Skip to comments.2010 SOUTH KOREAN GRAND PRIX - Live Thread
Posted on 10/15/2010 3:16:29 PM PDT by Chode
2010 SOUTH KOREAN GRAND PRIX
Date: Sunday 24 October
Lap length: 3.39 miles
Race laps: 55
2009 winner: N/A
First grand prix: 2010
Sunny all weekend...
on/off... if you want on or off the F1 list mash here to get added/removed
Virgin Racing F1 CEO Graeme Lowdon says work on the team's car for 2011 is going well. Technical director Nick Wirth no longer travels to races in order to concentrate on development of the new VR-02.
Full story: autosport.com
Work on Silverstone's new pit and paddock complex is "firmly on schedule", according to the track bosses. The facility, which will be used during the 2011 British Grand Prix, is scheduled for completion in May next year.
Full story: autosport.com
After providing the first glimpse of the new £27m pit and paddock complex at the venue, Silverstone managing director Richard Phillips believes he now has a circuit of which F1 supremo Bernie Ecclestone and the sport can be proud.
Full story: planetf1.com
Formula Renault 3.5 runner up and Red Bull reserve driver Daniel Ricciardo has been earmarked as a future race winner in Formula 1 by his Tech 1 team boss Simon Abadi. Having recently lost out on winning the top level of the World Series by Renault by just three points, the Australian is now tipped for a GP2 drive next season and is also likely to take part in the young drivers' test for Red Bull.
Full story: espnf1.com
McLaren driver Lewis Hamilton believes the Suzuka circuit for the Korean Grand Prix on 24 October will suit his team's car. "The first sector is all about good end-of-straight speeds and strong performance under heavy braking, both key characteristics of our car. I think we can have a positive race," said Hamilton, who is currently fourth in the drivers' championship - 28 points behind leader Mark Webber of Red Bull - but retains hope of claiming the title.
Full story: mclaren.com
McLaren team principal Martin Whitmarsh has warned his rivals not to write off Hamilton and team-mate Jenson Button in this season's title race. With three races remaining, Hamilton and Button are 28 and 31 points behind drivers' championship leader Mark Webber of Red Bull, but Whitmarsh said: "We are committed to winning, and won't give up without a fight."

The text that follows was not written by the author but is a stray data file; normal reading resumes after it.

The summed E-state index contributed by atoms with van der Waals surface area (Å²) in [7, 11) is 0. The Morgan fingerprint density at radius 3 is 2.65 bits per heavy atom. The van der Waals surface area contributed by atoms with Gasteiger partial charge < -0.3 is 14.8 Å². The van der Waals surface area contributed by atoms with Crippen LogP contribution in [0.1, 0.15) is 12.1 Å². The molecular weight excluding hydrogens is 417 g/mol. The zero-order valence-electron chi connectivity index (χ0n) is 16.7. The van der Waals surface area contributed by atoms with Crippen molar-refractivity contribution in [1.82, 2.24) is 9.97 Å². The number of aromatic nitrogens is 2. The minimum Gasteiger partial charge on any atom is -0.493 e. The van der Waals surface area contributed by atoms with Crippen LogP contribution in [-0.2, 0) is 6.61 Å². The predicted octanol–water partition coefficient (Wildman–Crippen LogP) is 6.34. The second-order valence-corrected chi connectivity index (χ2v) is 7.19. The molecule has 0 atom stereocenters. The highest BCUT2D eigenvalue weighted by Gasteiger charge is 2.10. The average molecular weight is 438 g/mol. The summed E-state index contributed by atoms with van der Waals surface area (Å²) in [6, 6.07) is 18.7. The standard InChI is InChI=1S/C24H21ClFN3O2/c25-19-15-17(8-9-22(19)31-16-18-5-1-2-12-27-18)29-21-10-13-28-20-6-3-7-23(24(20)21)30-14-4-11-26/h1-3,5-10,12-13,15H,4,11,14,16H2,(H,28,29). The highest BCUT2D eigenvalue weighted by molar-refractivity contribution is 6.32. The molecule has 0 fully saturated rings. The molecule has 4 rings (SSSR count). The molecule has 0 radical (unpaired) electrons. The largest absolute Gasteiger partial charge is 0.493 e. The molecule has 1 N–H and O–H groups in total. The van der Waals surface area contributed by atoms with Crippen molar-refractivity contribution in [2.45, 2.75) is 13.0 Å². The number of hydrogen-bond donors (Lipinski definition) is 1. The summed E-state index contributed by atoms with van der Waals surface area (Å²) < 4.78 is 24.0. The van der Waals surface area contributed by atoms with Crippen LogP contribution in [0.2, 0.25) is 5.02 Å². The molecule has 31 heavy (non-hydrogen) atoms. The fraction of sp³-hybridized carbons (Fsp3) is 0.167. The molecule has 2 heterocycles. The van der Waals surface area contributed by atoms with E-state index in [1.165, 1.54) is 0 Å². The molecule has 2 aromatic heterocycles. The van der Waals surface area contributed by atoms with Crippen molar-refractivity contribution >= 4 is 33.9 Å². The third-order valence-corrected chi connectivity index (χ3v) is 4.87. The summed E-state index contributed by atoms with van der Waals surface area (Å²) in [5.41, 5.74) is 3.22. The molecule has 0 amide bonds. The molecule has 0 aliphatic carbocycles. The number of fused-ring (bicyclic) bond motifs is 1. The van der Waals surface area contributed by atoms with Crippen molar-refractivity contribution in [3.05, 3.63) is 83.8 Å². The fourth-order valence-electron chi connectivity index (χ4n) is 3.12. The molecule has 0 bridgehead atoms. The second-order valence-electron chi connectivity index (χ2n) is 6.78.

Full story: mclaren.com (2010 Korean Grand Prix preview)
No friday practice times?
Aren’t we a week early?
guess it'll keep though
just got home from happy hour, a li'l tooo happy i guess
Vettel is so quick that he time travels a week ahead.
Bring back Kimi who may be even faster.
Also let me thank you for hosting the F1 site, many may not appreciate that this is a very appropriate subject for Freepers, due to the political nature of F1. Some days I dont know which is more interesting, the on or off the track action.
You fail to see the wisdom of our host. He is not a week early; he is providing enough time to cover this new track. What can be said about Monte Carlo that has not already been said? But Korea thats a completely new subject. We can be first to cover the important and interesting topics regarding this new location.
Ill start, we could discuss the problems of hosting the VIPs in the unfinished Hospitality area. What will all the Jet Setters do when confronted with this muddy area, how will they navigate in their high heels? Not only would this subject be worthy of a weeklong discussion covering the reasons the track is unfinished, we could cover the politics that caused this lateness and the pressures on F1 when they gave the green light for the race. And dont forget this subject requires pictures, lots of pictures of Jet Setters in heels
after all we are Freepers!
i do it simply because nobody else does...
as to shoes, F1 has to have the highest percentage of highheels in all of racing, and with a corresponding number of high maintenance wearers...
for some, it could be a looong weekend...
But late-running construction work has raised doubts over what state the track will be in. Here’s a look at what to expect from Korea’s new Formula 1 track next weekend.
The FIA gave the Korean International Circuit final approval to hold its race on Tuesday, ten days before the start of practice for the Korean Grand Prix.
The race organisers blamed several severe tropical cyclones for delaying construction of the track. But they say everything that was planned to be built in time for this year’s race either has been built or is almost finished and will be completed in time.
However there are concerns arising from the delays, chief among which is the state of the track surface.
Crucially, the base layer of tarmac was finished weeks before the top layer was applied. It was visible during demonstration run at the “Circuit Run” event on September 4th and 5th (see videos below).
It’s not clear exactly when the final layer of tarmac was originally supposed to have been laid but the Asian Festival of Speed was scheduled to take place at the track in the last weekend of August but was postponed.
As the final section of tarmac was laid on October 9th, 13 days before the first F1 practice session is scheduled to take place, it’s clear the delay was in the region of several weeks.